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Fuzzing The art of Security Testing, Craft it, Analyze it

By Aniket Kulkarni


SQL Injection: Is it still a viable way to hack?

By Luis Davila

This article allows the reader understand the basics of fuzzing as well as the strengths, depth and effect of fuzzing. It explains how fuzzing is done in a practical sense, and shows the basics of initial data analysis and configurations. There is more of an emphasis on utilizing SPIKEfile for file fuzzing and Spike for packet/network Fuzzing.

SQL Injection has been known as an old vector of attack but it also has new variants and methods. It does not matter if it is a PYME or a big company, all of them can suffer from SQL injection vulnerabilities and their data would be at risk. As an example, Sony was hacked this year using SQL Injection as the method of attack and network user data was stolen.


With every passing day, with each new software, hackers around the world start looking for vulnerabilities and write exploit codes for them. Patching those vulnerabilities takes a lot of time and by then the systems have been compromised. As an attacker, there are many ways to compromise the client side systems, my preferred method involves social engineering.



Hi! I Hacked Your Computer

By Milind Bhargava


Effective Social Engineering: Why The Lowest Hanging Fruit Yields a Rotten Crop
By Shane MacDougall

While testing is often accomplished with the full knowledge and cooperation of a client, you may also be engaged to do testing where the operations staff is unaware of your activities. You may be used to test defenses where they are not allowed to prepare specifically for you or the client may simply want to know how their operations staff responds to events and if they can detect them.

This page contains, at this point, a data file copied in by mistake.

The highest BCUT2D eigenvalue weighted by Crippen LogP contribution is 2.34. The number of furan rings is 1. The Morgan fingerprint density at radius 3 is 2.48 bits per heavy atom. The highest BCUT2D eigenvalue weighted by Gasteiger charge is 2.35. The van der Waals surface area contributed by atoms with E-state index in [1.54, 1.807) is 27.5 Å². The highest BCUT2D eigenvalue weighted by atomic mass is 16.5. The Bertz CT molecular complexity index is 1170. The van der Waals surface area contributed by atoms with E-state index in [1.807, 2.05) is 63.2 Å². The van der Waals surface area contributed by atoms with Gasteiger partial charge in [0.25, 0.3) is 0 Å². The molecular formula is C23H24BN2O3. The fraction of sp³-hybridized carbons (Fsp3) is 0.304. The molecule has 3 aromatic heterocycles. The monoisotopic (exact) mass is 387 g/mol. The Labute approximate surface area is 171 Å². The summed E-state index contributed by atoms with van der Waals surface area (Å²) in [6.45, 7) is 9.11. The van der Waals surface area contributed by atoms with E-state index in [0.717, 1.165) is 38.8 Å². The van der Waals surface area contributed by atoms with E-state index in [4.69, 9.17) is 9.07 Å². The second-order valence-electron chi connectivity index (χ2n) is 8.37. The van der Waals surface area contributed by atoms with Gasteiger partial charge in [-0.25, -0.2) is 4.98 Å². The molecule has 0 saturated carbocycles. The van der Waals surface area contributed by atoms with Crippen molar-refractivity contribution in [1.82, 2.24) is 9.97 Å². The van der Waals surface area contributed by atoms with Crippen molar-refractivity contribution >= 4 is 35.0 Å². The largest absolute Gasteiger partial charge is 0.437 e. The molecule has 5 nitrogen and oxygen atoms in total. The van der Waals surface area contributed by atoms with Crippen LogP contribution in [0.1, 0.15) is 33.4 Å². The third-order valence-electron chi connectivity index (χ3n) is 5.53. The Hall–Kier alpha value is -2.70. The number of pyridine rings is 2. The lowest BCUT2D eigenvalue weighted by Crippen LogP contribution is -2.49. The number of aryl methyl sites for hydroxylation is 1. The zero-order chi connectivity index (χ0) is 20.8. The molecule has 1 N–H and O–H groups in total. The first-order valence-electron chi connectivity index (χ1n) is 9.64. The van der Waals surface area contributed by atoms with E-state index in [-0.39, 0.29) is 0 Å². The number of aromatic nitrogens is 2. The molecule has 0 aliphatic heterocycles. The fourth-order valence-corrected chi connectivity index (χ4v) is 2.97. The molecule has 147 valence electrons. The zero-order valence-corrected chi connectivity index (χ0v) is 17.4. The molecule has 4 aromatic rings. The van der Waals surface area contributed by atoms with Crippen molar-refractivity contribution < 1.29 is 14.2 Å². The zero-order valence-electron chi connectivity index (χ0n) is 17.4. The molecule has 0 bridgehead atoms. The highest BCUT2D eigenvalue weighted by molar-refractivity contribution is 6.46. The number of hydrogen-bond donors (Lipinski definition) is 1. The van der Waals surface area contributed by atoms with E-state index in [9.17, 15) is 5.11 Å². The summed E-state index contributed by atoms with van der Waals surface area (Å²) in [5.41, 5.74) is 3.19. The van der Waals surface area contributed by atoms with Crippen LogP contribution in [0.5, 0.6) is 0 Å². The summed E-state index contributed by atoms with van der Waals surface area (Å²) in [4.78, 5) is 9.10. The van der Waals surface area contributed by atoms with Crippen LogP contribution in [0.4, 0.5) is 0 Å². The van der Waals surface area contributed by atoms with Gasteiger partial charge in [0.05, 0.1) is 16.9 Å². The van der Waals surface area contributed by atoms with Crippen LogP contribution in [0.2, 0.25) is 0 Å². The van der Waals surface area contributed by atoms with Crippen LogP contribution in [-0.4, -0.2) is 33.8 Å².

This months article is a partial summary of the talk I gave at the ToorCon Security Conference in San Diego this October. This year the conference focused quite heavily on social engineering, and if that trend continues, professional schmoozers might well consider making the trip to Southern California next year.


Stealth Testing Using NMAP

By Ric Messier



The Business side of Pen Testing

By Dean Bushmiller

The cloud is a reality for IT professionals, but how secure is it? Since Cloud Service Providers (CSPs) do not allow cloud consumers to individually test their environments why not use a third party Vulnerability Assessment Scanner (VAS) tool/service?


Scanning Your Cloud Environment

By Steve Markey

If you are doing your job as a penetration tester attacking networks for hire, someone in some jurisdiction is going to think you are breaking the law and that they have jurisdiction over you. Eventually, someone is going to call the police. Eventually, the police or some ThreeLetter-Agency is going to view the tester as a real threat that must be stopped. In his articles, Dean will talk about a different security topic every month.



Interview with Sumit Siddharth

By Arao


BatchPenetration Testing vs Batch Jobs

By Srinivasan Sundara Rajan

We are seeing various tools and methodologies to perform the penetration testing for online web applications and ensure that these applications are not compromised with attacks like Cross Site Scripting, SQL Injection and others.

Sumit sid Siddharth works as a Head of Penetration Testing for 7Safe Limited in the UK. He has over 7 years of experience within the IT security industry. He specializes in the application and database security. Over the years, he has contributed a number of white-papers, articles, advisory, tools and exploits to the industry. He has been a speaker at many security conferences including Black Hat, DEF CON, OWASP Appsec, Troopers, SecT etc. He also runs the popular IT security blog: http://

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I hacked your computer

With every passing day, with each new software, hackers around the world start looking for vulnerabilities and write exploit codes for them. Patching those vulnerabilities takes a lot of time and by then the systems have been compromised. As an attacker, there are many ways to compromise the client side systems, my preferred method involves social engineering.